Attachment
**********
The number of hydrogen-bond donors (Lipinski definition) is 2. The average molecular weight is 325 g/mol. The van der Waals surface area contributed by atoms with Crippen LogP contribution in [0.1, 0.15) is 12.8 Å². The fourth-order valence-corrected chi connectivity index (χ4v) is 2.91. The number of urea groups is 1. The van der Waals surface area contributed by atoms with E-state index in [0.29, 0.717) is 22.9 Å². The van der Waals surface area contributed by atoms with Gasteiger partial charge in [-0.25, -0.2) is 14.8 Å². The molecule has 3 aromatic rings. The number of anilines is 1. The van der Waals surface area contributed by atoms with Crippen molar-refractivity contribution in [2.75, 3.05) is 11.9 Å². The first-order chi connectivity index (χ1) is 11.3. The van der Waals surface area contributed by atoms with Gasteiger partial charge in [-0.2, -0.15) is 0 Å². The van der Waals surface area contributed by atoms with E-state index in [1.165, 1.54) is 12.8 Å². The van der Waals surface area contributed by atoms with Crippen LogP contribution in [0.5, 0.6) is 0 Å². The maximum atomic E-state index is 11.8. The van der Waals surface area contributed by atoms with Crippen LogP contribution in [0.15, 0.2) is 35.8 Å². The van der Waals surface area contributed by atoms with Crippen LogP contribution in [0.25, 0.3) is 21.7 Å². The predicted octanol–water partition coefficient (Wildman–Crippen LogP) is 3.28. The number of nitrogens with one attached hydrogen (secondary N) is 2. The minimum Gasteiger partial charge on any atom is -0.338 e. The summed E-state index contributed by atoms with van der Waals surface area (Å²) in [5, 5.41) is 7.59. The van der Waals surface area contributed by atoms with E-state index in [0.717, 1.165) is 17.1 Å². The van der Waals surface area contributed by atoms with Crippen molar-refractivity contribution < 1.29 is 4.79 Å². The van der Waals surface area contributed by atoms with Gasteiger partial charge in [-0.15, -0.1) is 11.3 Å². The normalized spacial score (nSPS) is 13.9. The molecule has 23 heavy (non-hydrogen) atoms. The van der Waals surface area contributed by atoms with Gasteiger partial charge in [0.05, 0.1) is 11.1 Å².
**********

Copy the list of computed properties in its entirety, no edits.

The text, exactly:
The number of hydrogen-bond donors (Lipinski definition) is 2. The average molecular weight is 325 g/mol. The van der Waals surface area contributed by atoms with Crippen LogP contribution in [0.1, 0.15) is 12.8 Å². The fourth-order valence-corrected chi connectivity index (χ4v) is 2.91. The number of urea groups is 1. The van der Waals surface area contributed by atoms with E-state index in [0.29, 0.717) is 22.9 Å². The van der Waals surface area contributed by atoms with Gasteiger partial charge in [-0.25, -0.2) is 14.8 Å². The molecule has 3 aromatic rings. The number of anilines is 1. The van der Waals surface area contributed by atoms with Crippen molar-refractivity contribution in [2.75, 3.05) is 11.9 Å². The first-order chi connectivity index (χ1) is 11.3. The van der Waals surface area contributed by atoms with Gasteiger partial charge in [-0.2, -0.15) is 0 Å². The van der Waals surface area contributed by atoms with E-state index in [1.165, 1.54) is 12.8 Å². The van der Waals surface area contributed by atoms with Crippen LogP contribution in [0.5, 0.6) is 0 Å². The maximum atomic E-state index is 11.8. The van der Waals surface area contributed by atoms with Crippen LogP contribution in [0.15, 0.2) is 35.8 Å². The van der Waals surface area contributed by atoms with Crippen LogP contribution in [0.25, 0.3) is 21.7 Å². The predicted octanol–water partition coefficient (Wildman–Crippen LogP) is 3.28. The number of nitrogens with one attached hydrogen (secondary N) is 2. The minimum Gasteiger partial charge on any atom is -0.338 e. The summed E-state index contributed by atoms with van der Waals surface area (Å²) in [5, 5.41) is 7.59. The van der Waals surface area contributed by atoms with E-state index in [0.717, 1.165) is 17.1 Å². The van der Waals surface area contributed by atoms with Crippen molar-refractivity contribution < 1.29 is 4.79 Å². The van der Waals surface area contributed by atoms with Gasteiger partial charge in [-0.15, -0.1) is 11.3 Å². The normalized spacial score (nSPS) is 13.9. The molecule has 23 heavy (non-hydrogen) atoms. The van der Waals surface area contributed by atoms with Gasteiger partial charge in [0.05, 0.1) is 11.1 Å².